Bioenergetics of macrophages in atherosclerosis

Years funded:
2018 - 2019

Macrophages are a type of white blood cell that promotes atherosclerosis, a build-up of fatty lesions in the vessel wall that leads to heart attacks and strokes. 


Macrophages have many functions and can be broadly classified as inflammatory (M1) and anti-inflammatory (M2). Current dogma suggests that M1s play a pathogenic role in atherosclerosis while promoting an M2 phenotype will resolve atherosclerotic lesions. Dr Man Lee has strong data suggesting that this scenario is an oversimplification and indeed may be incorrect. 


Dr Lee shows that M2s are the predominant macrophages in human and mouse lesions due to the cell’s failure to promote cholesterol efflux. Furthermore, restoring mitochondrial function of macrophages restores cholesterol efflux capacity in human cell culture experiments and mouse models of atherosclerosis. 


Macrophages come from a circulating pool of blood monocytes (3 subsets) and Dr Lee discovered that a particular human subset (non-classical) is responsible for foam cell formation.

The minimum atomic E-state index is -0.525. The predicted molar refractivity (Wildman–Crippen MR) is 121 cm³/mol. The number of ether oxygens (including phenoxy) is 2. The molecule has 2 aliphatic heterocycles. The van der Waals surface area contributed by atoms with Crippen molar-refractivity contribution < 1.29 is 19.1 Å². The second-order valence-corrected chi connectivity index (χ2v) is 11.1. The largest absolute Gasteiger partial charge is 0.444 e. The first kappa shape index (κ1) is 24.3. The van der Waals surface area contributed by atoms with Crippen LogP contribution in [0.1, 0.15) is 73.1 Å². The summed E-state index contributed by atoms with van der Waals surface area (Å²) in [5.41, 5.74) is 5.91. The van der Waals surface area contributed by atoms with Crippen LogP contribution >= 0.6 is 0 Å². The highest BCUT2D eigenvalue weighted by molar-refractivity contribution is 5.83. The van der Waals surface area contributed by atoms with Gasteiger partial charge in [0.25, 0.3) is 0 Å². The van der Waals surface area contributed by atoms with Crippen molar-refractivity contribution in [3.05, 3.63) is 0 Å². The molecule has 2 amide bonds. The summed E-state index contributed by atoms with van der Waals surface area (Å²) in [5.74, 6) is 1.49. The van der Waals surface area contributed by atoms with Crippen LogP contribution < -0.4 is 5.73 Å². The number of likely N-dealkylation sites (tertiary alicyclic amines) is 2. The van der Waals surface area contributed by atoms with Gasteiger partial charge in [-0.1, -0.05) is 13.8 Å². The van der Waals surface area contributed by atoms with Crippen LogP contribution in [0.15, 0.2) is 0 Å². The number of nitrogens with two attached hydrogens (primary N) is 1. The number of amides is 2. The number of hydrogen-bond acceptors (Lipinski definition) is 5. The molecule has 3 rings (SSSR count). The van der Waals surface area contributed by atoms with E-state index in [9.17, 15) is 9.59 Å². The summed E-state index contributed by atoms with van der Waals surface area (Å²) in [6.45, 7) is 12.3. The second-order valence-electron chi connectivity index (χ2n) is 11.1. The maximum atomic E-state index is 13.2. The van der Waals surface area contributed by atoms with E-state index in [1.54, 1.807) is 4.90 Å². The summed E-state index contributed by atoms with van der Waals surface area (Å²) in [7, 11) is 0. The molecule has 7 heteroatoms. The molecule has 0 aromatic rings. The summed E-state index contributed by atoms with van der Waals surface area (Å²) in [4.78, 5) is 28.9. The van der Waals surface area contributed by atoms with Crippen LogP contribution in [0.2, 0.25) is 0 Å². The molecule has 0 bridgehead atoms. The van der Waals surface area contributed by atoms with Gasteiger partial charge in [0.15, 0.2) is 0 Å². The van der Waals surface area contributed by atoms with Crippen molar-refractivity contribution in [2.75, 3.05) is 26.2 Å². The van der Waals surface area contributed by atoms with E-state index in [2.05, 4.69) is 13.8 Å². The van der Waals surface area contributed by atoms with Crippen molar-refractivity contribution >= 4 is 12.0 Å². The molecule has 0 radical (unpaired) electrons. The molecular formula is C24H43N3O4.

Mouse monocytes only have 2 subsets and thus it is difficult to translate findings from atherosclerotic mouse models into the human setting. Thus, to overcome this major defect in murine research, Dr Lee pioneered a humanised (human blood cells) mouse model of atherosclerosis that consists of the 3 human monocyte subsets. 


Dr Lee will use this model to determine the contribution of human monocyte subsets to CVD, and whether mitochondrial interventions can be used to combat atherosclerosis.

Researcher Profile

Dr Man Lee

Institute: Baker Heart and Diabetes Institute
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